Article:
1. You still have the Queen Anne and First Hill problem. Buses get stuck on the hill and can’t move for the rest of the day and block traffic, or they slip on the ice and crash into cars and people and gardens. Seattle has steep enough hills and freeszing-thawing-icing layers it needs reroutes and shuttles. Bellingham may not have that as much, or since it’s a smaller community it may be more acceptable to just cancel service if the buses can’t make their regular route.

    2. Donde, it’s been a few years since I’ve been in Bellingham, so I don’t remember. But do their bus routes have the hills we do? I really think it’s a health and safety hazard to allow, let alone encourage, anyone to stand at a bus stop with any hope at all a bus will come by.

      Reflectorized snowflakes on signs? Great idea. But would limit bus service itself to arterials without any grades that would slow a bus down to the point it can’t maintain headway. Urban arterial transit should run headways instead of schedules anyway.

      Where buses can’t handle ten minute headway, or whatever emergency medics’ judgment about maximum exposure limit, transit system should just announce service is canceled. Apps, TV, radio- you name it.

      Also, system should encourage an understanding that can make safety self-regulating. If a passenger can walk to closest operating arterial, best they should. If not, they shouldn’t be outdoors trying to catch a bus anywhere.

      I also wonder if, with the money saved by never having buses get stuck or slowed beyond any regular operations, transit could operate or contract out snow-qualified smaller vehicles, more or less on call for people with emergencies or urgencies?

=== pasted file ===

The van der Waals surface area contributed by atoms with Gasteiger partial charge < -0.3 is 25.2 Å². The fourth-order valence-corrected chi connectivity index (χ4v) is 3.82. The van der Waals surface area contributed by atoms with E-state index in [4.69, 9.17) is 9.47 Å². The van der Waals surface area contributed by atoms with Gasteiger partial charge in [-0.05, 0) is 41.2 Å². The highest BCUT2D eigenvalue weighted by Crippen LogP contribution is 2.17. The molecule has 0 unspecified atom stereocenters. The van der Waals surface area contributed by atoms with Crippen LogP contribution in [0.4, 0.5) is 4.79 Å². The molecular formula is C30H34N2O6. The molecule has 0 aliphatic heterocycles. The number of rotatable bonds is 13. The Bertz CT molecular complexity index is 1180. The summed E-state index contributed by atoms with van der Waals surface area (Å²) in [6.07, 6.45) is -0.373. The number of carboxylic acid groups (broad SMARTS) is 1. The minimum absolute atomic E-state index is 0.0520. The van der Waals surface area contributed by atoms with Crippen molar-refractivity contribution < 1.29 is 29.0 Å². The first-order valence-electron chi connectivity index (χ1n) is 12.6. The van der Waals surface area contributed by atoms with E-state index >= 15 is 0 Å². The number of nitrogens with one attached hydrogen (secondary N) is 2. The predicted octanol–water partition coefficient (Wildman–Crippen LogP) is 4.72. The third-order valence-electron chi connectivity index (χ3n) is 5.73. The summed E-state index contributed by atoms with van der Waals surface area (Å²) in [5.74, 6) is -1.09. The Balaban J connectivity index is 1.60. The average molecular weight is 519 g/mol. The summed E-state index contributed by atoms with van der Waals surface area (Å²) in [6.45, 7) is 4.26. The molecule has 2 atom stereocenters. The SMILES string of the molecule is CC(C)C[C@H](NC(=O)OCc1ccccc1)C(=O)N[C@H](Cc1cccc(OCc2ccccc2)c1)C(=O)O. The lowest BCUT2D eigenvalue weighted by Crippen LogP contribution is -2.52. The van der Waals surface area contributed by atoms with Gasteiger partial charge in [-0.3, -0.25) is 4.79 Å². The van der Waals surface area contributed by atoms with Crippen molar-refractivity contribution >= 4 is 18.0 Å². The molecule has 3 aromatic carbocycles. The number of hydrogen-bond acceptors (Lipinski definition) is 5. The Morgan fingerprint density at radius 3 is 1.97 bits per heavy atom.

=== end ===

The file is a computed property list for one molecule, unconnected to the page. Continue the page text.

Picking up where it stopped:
Though suspect it’ll have to be publicly run, because I don’t see a profit in it. Just necessity.


      1. I think it’s fair to say that in parts of town, Bellingham’s hills are worse. And this is in the parts of town that matter – the busiest transit corridor in the city, WWU, is a series of steep hills and hairpin curves. On snowy days, they usually run on schedule at the 15-minute headways as designed.

      1. Then run non-articulated ones from your reserve fleet. An overcrowded bus is better than none at all.

      2. It’s hard to find current numbers, but in 2012 42% of the fleet was articulated. I’d bet that the percentage is higher now. There aren’t enough non-articulated buses “in reserve” to make up that kind of difference. I assume that Metro already swaps in as many of them as possible, presumably on the hillier routes.

  4. The sticker should perhaps distinguish between stops that lose all service and stops that are on a shuttle.

    1. Is there really any difference?

      I live along the Madrona Park tail of the 2, which gets cut off in snow. Theoretically, service there is provided by the 27 Snow Shuttle that also serves Leschi and Colman Park. But I didn’t actually see a single 27 Snow Shuttle (or tracks from one) during the entire time Metro was on snow routes.

    2. Part of the communication is not just whether any bus will come, but whether it will go way out of the way from where it usually does. If you live within a mile of the regular (non-shuttle) part of the route it may be better to walk to it than to wait for the shuttle and then wait again for the second bus. Or are you saying that shuttle stops should have the same sticker as no-service stops?

      I’ve never ridden the shuttles so i don’t know how reliable they are. I thought they were more reliable than the non-shuttle part of the route because they’re in low-traffic areas and have non-articulated diesel buses with chains.

  5. On our snowy Monday, I was looking up info on Metro’s Route 131. The published timetable map clearly shows a snow reroute, but the on-line alert said the Route 131 does not have any defined snow reroute. Leaving me rather confused as to where the bus might actually be operating that day.

    1. Did you make sure to click on the right region? 102 in central seattle says the same. Click on southeast king county you learn about the Fairwood shuttle.

  6. I was standing at a pierce transit stop on monday with the same idea- “How do I know if the bus is going to serve this stop? If inly,there were some sort of icon to designate this stop as a snow route” Most buses that go downtown here all detour through Stadium to make their way safely to Commerce, and some areas like University Place simply don’t get served.